Freedom day 'going down in history' says Leeds DJ Josh Demello ready to get the party started
Josh Demello was just 10 years old when he performed his first set at the Leeds West Indian Centre.
From that nerve-wracking first night blasting out hard house and techno to a crowd of adults, the Leeds DJ's raw talent has taken him from warehouse raves in Yorkshire to headlining megaclubs in Ibiza.
He's played alongside superstar DJs, taken up a residency in Egypt and launched 24-hour parties across Leeds.
And then, silence.
Left with little work and the fear of his industry collapsing, Josh has had an excruciating 16 months awaiting the news that clubs can safely reopen.
Now he's got his green light, Josh is preparing to throw parties that the city will remember for a long time to come.
“It’s going to go down in history," Josh told the Yorkshire Evening Post.
"I can imagine I’ll end up crying when I feel all that love and the energy. Everything over the last 16 months has built up to this moment."
Born in Hyde Park, Josh was surrounded by music growing up as his dad sneaked him into warehouse raves before he'd reached double figures.
He'd been to Glastonbury festival by the age of six, got his first set of decks at nine and was tearing up nightclubs in Leeds before his 18th birthday.
"I grew up as a bit of a hippie kid, going to festivals and these crazy raves in the middle of nowhere," the 32-year-old said.
“In primary school people used to bring in football magazines but I was hooked by MixMag and DJ Mag. My heroes were the big DJs - Sasha, Carl Cox and Laurent Garnier.”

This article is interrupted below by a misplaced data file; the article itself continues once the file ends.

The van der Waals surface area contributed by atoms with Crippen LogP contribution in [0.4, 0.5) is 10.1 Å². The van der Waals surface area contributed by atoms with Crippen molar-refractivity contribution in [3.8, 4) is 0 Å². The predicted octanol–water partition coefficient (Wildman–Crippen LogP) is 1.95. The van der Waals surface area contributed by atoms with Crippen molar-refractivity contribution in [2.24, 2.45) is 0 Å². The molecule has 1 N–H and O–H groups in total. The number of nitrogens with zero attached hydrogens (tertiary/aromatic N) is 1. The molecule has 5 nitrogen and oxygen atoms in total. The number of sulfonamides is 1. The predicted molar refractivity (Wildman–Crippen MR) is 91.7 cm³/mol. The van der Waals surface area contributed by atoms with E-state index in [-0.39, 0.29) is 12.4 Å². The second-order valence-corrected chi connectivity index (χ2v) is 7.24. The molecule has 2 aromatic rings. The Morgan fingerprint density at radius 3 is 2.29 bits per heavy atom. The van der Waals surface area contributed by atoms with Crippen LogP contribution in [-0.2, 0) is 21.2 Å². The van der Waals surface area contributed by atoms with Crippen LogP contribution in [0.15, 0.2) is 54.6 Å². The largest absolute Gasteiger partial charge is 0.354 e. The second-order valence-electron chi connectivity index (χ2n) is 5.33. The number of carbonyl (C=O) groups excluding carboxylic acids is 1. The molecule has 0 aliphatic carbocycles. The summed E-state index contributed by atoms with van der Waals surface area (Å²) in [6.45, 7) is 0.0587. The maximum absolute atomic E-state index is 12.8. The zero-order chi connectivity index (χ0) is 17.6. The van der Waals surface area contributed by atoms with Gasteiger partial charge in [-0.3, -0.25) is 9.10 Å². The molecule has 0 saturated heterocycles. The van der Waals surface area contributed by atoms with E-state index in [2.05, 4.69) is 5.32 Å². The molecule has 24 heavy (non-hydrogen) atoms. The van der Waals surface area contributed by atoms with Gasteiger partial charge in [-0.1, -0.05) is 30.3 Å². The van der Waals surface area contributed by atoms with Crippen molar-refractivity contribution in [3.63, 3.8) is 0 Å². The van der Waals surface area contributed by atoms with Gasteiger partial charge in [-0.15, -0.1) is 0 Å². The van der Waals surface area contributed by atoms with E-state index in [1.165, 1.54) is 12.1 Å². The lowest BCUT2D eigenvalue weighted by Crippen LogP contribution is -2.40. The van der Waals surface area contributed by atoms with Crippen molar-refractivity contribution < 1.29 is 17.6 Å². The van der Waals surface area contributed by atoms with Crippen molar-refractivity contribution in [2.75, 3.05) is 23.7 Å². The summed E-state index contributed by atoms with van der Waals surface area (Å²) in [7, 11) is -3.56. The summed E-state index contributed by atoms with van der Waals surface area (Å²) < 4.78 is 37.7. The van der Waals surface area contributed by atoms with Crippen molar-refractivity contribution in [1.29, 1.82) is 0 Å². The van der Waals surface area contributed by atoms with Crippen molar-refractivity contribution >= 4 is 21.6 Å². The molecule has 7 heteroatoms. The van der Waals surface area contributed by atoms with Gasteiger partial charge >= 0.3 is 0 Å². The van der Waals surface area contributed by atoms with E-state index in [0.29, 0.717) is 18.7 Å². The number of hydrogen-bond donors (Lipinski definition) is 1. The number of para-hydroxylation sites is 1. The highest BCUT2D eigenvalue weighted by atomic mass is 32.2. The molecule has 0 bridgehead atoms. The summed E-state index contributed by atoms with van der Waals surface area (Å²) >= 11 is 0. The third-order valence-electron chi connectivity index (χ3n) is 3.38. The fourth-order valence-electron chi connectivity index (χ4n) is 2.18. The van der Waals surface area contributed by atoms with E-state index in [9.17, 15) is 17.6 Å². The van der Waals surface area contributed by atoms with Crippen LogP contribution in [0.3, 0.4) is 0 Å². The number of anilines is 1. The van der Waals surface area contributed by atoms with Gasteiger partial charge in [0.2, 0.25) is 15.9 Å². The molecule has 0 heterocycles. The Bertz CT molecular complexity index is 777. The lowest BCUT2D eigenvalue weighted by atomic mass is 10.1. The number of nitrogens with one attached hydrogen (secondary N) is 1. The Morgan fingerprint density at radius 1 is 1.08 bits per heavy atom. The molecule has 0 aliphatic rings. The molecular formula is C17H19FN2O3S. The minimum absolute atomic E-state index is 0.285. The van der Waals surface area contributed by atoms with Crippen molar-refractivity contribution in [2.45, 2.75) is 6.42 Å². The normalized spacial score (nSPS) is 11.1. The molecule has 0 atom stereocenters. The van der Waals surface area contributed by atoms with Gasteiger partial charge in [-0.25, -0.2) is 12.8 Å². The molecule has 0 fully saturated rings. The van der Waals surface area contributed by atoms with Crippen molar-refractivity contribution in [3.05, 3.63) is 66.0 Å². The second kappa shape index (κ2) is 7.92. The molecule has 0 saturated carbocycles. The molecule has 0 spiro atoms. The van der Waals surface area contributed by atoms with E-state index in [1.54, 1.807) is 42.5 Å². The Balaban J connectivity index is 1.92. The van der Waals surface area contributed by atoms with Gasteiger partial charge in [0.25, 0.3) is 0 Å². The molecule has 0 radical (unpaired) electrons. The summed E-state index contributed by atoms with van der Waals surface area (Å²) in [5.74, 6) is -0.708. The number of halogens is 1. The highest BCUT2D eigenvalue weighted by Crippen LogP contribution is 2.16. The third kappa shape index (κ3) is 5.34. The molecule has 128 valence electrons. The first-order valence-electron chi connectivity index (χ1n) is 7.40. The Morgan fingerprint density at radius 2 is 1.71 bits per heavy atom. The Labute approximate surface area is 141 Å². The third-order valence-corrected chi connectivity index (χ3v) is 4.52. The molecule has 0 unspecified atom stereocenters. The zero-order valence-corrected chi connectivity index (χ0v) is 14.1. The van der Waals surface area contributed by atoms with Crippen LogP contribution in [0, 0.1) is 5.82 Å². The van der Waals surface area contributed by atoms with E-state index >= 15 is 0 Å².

Josh quickly made a name for himself playing at Leeds clubs in their 2000s heydays - including Mint Club, The Warehouse and the recently-closed Club Mission.
He added: “Back then, you couldn’t just go online and listen to mixes, you had to go to the club at the weekend to hear the music.
"The nightclub was your social scene, it was all about music and catching up with friends.
“Love Parade In 2000 was one of my best memories of Leeds, I’ve been to a lot of festivals and raves in my time but that was insane and I’ll never forget it.”
After celebrating his 18th birthday, Josh flew out to Egypt to start a three-month residency at Ministry of Sound. He impressed the promoters and the three months turned into a memorable year.
“I never went to uni and a lot of people find it daunting moving to a different city," Josh added.
"So going to Egypt, where I’d never been before and only knew one person out there, was very eye-opening and a massive culture shock.
“But it was the best year of my life, it was an amazing opportunity for Ministry of Sound to put that trust in me, considering how young I was.”
Josh's career then took him to Ibiza, where he scooped residencies at some of Europe's biggest dancefloors including Privilege, Amnesia and Space.
He's played alongside a diverse mix of DJs, from Francois K, Maya Jane Coles and Rossko to Calvin Harris, Erick Prydz and Pete Tong, before he launched his Leeds events company Ruckus24 - which throws legendary 24-hour parties across the city.